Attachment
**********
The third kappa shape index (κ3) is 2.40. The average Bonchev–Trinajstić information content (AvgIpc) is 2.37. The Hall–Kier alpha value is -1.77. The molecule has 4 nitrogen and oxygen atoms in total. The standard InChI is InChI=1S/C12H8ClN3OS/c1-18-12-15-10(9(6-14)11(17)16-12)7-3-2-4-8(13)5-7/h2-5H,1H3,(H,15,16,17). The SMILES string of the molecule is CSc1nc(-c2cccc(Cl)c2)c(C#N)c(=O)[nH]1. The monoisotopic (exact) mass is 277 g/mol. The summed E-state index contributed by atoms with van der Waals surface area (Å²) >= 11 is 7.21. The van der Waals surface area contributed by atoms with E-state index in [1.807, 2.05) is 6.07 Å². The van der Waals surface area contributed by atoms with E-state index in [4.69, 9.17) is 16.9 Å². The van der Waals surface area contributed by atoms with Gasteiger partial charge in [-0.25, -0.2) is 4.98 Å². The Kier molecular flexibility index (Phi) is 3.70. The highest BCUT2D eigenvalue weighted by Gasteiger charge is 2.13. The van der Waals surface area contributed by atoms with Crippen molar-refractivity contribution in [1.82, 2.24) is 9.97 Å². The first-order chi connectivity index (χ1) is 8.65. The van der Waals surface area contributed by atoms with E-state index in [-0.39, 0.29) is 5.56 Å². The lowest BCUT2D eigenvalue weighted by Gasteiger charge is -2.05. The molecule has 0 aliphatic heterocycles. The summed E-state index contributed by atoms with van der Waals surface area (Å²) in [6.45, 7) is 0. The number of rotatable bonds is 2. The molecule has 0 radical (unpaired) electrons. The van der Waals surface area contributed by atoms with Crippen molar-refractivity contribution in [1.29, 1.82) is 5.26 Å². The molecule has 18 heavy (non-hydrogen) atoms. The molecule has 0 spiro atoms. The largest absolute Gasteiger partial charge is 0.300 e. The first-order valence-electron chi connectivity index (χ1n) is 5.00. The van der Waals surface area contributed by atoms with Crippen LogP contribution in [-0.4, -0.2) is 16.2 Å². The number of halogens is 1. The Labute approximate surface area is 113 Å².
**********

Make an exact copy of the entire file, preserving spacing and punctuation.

The third kappa shape index (κ3) is 2.40. The average Bonchev–Trinajstić information content (AvgIpc) is 2.37. The Hall–Kier alpha value is -1.77. The molecule has 4 nitrogen and oxygen atoms in total. The standard InChI is InChI=1S/C12H8ClN3OS/c1-18-12-15-10(9(6-14)11(17)16-12)7-3-2-4-8(13)5-7/h2-5H,1H3,(H,15,16,17). The SMILES string of the molecule is CSc1nc(-c2cccc(Cl)c2)c(C#N)c(=O)[nH]1. The monoisotopic (exact) mass is 277 g/mol. The summed E-state index contributed by atoms with van der Waals surface area (Å²) >= 11 is 7.21. The van der Waals surface area contributed by atoms with E-state index in [1.807, 2.05) is 6.07 Å². The van der Waals surface area contributed by atoms with E-state index in [4.69, 9.17) is 16.9 Å². The van der Waals surface area contributed by atoms with Gasteiger partial charge in [-0.25, -0.2) is 4.98 Å². The Kier molecular flexibility index (Phi) is 3.70. The highest BCUT2D eigenvalue weighted by Gasteiger charge is 2.13. The van der Waals surface area contributed by atoms with Crippen molar-refractivity contribution in [1.82, 2.24) is 9.97 Å². The first-order chi connectivity index (χ1) is 8.65. The van der Waals surface area contributed by atoms with E-state index in [-0.39, 0.29) is 5.56 Å². The lowest BCUT2D eigenvalue weighted by Gasteiger charge is -2.05. The molecule has 0 aliphatic heterocycles. The summed E-state index contributed by atoms with van der Waals surface area (Å²) in [6.45, 7) is 0. The number of rotatable bonds is 2. The molecule has 0 radical (unpaired) electrons. The van der Waals surface area contributed by atoms with Crippen molar-refractivity contribution in [1.29, 1.82) is 5.26 Å². The molecule has 18 heavy (non-hydrogen) atoms. The molecule has 0 spiro atoms. The largest absolute Gasteiger partial charge is 0.300 e. The first-order valence-electron chi connectivity index (χ1n) is 5.00. The van der Waals surface area contributed by atoms with Crippen LogP contribution in [-0.4, -0.2) is 16.2 Å². The number of halogens is 1. The Labute approximate surface area is 113 Å².